But that puts–what does that put on trial? Just the brain space of an individual. Right? Just–that’s all. And then what is the job? We can still have all of these devastating outcomes, and yet to prove racial discrimination, we’re supposed to look within the mind of an individual cop who’s now on trial as a criminal. That’s not how we should locate racism.

PERIES: How should we locate racism?

MURAKAWA: We should locate racism as the lived material experience of people. The definition of racism that I most prefer is actually Ruth Wilson Gilmore’s. She’s a geographer at CUNY. And her definition is that racism is the state-sponsored and extralegal reproduction and exploitation of group-differentiated vulnerability to premature death. Group differentiated vulnerability to premature death–I know that’s a mouthful. So you should just say black lives matter. We’re going to locate racism in those things which mark black lives as irrelevant and as expendable. That’s where we should locate it.

What happens with the law is that it is just looking for little ways to say to individual police officers, don’t think a certain way. You can still behave badly, but just don’t think a certain way. Right? And that’s very much in accordance with the letter of the law, the way that it’s been for the last 30 years.

So the standing of equal protection law now is that racial disparity itself does not constitute proof of discrimination. To prove discrimination, you have to find purposeful ill intent on the part of an individual actor.

I can give you an example from the report.

PERIES: Please do.

MURAKAWA: So the report tries to give examples of acceptable and unacceptable ways that you can think about race, gender, gender identity, nationality. So I’m going to read two examples. The first is acceptable, the second is unacceptable. Here’s the first.

“In connection with a new initiative to increase drug arrests, law enforcement officers begin aggressively enforcing speeding, traffic, and other public area laws in a neighborhood predominantly occupied by people of a single race. The choice of neighborhood was not based on the number of 911 calls, number of arrests, or other pertinent reporting data specific to that area, but only on the general assumption that more drug-related crime occurs in that neighborhood because of its racial composition. This effort would be improper because it is based on generalized stereotypes.”

Okay. So that’s not acceptable. The report then goes on and says, here’s an example of something that’s acceptable:

“Law enforcement officers seeking to increase drug arrests use tracking software to plot out where, if anywhere, drug arrests are concentrated in a particular city, and discover that the clear majority of drug ar rests occur in particular precincts that happen to be neighborhoods predominantly occupied by people of a single race. So long as they are not motivated by racial animus, officers can properly decide to enforce all laws aggressively in that area, including less serious quality of life ordinances, as a means of increasing drug-related arrests.”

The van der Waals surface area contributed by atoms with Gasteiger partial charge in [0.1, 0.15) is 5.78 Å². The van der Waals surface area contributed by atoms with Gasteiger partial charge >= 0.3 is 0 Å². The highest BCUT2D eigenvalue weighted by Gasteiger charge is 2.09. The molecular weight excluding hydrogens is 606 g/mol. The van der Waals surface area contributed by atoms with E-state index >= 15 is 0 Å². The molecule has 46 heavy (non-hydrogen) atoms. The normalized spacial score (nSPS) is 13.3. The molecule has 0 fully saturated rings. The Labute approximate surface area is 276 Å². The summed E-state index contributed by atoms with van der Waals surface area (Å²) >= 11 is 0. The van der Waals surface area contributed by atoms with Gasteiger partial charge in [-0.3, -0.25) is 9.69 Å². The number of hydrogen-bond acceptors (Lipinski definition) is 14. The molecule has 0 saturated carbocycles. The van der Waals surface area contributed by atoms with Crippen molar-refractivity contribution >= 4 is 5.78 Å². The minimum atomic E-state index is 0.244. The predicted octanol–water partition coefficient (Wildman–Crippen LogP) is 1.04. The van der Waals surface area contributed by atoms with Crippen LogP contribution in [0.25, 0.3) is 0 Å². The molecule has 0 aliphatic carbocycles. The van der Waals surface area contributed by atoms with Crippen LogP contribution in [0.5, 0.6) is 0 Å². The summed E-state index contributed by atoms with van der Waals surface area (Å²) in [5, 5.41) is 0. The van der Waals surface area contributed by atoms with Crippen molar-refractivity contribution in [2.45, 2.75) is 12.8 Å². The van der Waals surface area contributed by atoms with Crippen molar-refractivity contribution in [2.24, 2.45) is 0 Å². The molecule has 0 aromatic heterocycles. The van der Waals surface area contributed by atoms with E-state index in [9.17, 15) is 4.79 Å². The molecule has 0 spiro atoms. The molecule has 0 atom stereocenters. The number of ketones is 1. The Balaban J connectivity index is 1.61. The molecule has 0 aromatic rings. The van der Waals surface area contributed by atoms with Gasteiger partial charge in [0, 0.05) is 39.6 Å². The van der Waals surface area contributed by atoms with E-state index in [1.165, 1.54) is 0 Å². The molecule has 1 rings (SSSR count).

Okay. Do you hear the difference between those two things?

Tell us. Give us an explanation for the layperson here.

PERIES: If you live in that neighborhood and you’re subject to stop-and-frisks and your brother is taken away on a petty drug charge and people are subjected to pat downs and there are arrests for vagrancy and curfew law violation and everything else, do you think it matters to that person if they say, oh, this comes from the animus of an officer versus the data points suggest that this is the correct place to police? Does that make any difference? Right?

And this is where in the letter of the law it makes a difference, ’cause they’re just looking for animus. They’re looking for bad feelings. They’re looking for bad racist thoughts in individual cops. Right?

What I think people are looking for is a decent quality of life, a life in which they are free from state violence and the means of getting there matters less than the fact that they live in a place that is so surveilled and so violent for them. Right?

PERIES: So this legislation doesn’t quite get at what we need to get at in the police forces and the systemic racism that is applied to communities.

MURAKAWA: Yeah. Sorry. I’m even going to go little bit farther and say this is actually a prescription for the proper way to go about policing Harlem and every other black neighborhood. This is a way of saying, if you can find the data software that compiles the drug arrest statistically a way that makes it okay for you to police in those places–.

PERIES: This is how to get away with this.

MURAKAWA: This is how to get away with it. And I don’t mean to sound that as if I’m looking for the ill intent inside Holder’s mind or anything else. But it is a way of saying this is a fine way to proceed. It’s also, actually, outlining, even if your goal is just drug arrests, that it’s perfectly fine for you to go for all of the petty little quality-of-life offenses that have made New York City such a disastrous place to live for people of color.

PERIES: Right.

Let me get at who this guideline, who these guidelines are directed at. So it’s released by the federal government for the federal agencies.